Even a small technological blunder can cost millions but, in the UK, a software bug has the potential to be a lifesaver for 150,000 people and a nightmare for law enforcement. The UK Home Office confirmed that arrest records, DNA and fingerprints of over 150,000 people had been wiped out from police databases that may lead to offenders going free.
The glitch did not only affect the police database but also impacted the UK's visa system, leading to the suspension of the application process service for two days. Sources told The Times that the records were accidentally deleted during a weekly "weeding" session to purge data. However, in this case, the deletion was not a mistake or deliberate. A software bug allowed the data to be erased. In the UK, records of offenders are kept until the person reaches 100 years of age.
While the issue has been resolved as per the Home Office, the blunder could be costly. The record allows the Police National Computer (PNC) to track offenders through DNA and fingerprints. During investigations, as the forensic department collects DNA and fingerprint evidence from crime scenes, they cross-check with the PNC database. With the records deleted of those, it will not be possible to match them.
"This is potentially catastrophic. If the data has been deleted, police won't be able to connect evidence at crime scenes to the perpetrator," a source told The Times.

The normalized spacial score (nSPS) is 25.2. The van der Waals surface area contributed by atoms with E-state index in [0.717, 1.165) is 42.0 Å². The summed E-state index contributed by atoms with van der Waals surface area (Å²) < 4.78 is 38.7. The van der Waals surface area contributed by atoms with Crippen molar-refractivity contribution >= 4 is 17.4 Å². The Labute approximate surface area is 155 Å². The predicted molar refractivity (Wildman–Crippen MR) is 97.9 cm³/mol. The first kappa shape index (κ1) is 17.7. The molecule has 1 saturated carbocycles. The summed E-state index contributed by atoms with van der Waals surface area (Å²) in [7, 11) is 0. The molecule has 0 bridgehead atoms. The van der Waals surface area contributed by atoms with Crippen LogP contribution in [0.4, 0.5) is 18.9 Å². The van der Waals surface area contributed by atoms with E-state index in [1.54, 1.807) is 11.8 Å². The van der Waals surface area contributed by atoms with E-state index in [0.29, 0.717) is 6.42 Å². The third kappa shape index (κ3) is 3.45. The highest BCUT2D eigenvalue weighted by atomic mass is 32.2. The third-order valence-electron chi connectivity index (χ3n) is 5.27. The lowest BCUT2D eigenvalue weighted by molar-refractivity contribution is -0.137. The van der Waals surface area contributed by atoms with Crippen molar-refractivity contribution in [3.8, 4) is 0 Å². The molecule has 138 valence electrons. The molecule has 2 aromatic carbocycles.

The number, although, could change after complete analysis. The Home Office is trying to recover some of the data lost during the process but even then, it is expected to be a huge loss for the law enforcement after Brexit. The UK has already lost access to important EU police databases following Brexit, including alerts of about 40,000 European criminals.
However, the Home Office in a statement that the records did not belong to dangerous criminals. "The issue related to people arrested and released where no further action had been taken and no records of criminal or dangerous persons have been deleted," it said.
Labor Party's Shadow Home Secretary, Nick Thomas-Symonds, has asked Home Secretary, Priti Patel, to take responsibility for the fiasco and provide clarity. "This is an extraordinarily serious security breach that presents huge dangers for public safety. The incompetence of this shambolic Government cannot be allowed to put people at risk, let criminals go free and deny victims justice," Thomas-Symonds said in a statement.
How Is It Going to Impact Post Brexit?
The UK government has claimed that there would be no problem to deal with post-Brexit Britain despite losing access to the EU database. But surely, this incident could be the beginning of a larger issue. As the UK gets ready to admit tourists and migrants from other European nations, it will have to cross-check all of the visa applicants against the PNC database. Losing a crucial chunk of data could be problematic.
It allows law enforcement to check the status of an offender in real-time. The records also indicate if an offender is at large, has any bail condition or the type of threat the criminal may pose. Losing that important information could lead to a bigger problem. A spokesperson for the National Police Chief's Council said, "We are aware of an issue with the PNC and are working closely with the government to understand the potential operational impacts."
However, for those offenders whose data has been purged, it's a Christmas gift that came late. They now have an option to start afresh without any criminal record and stigma that comes with it.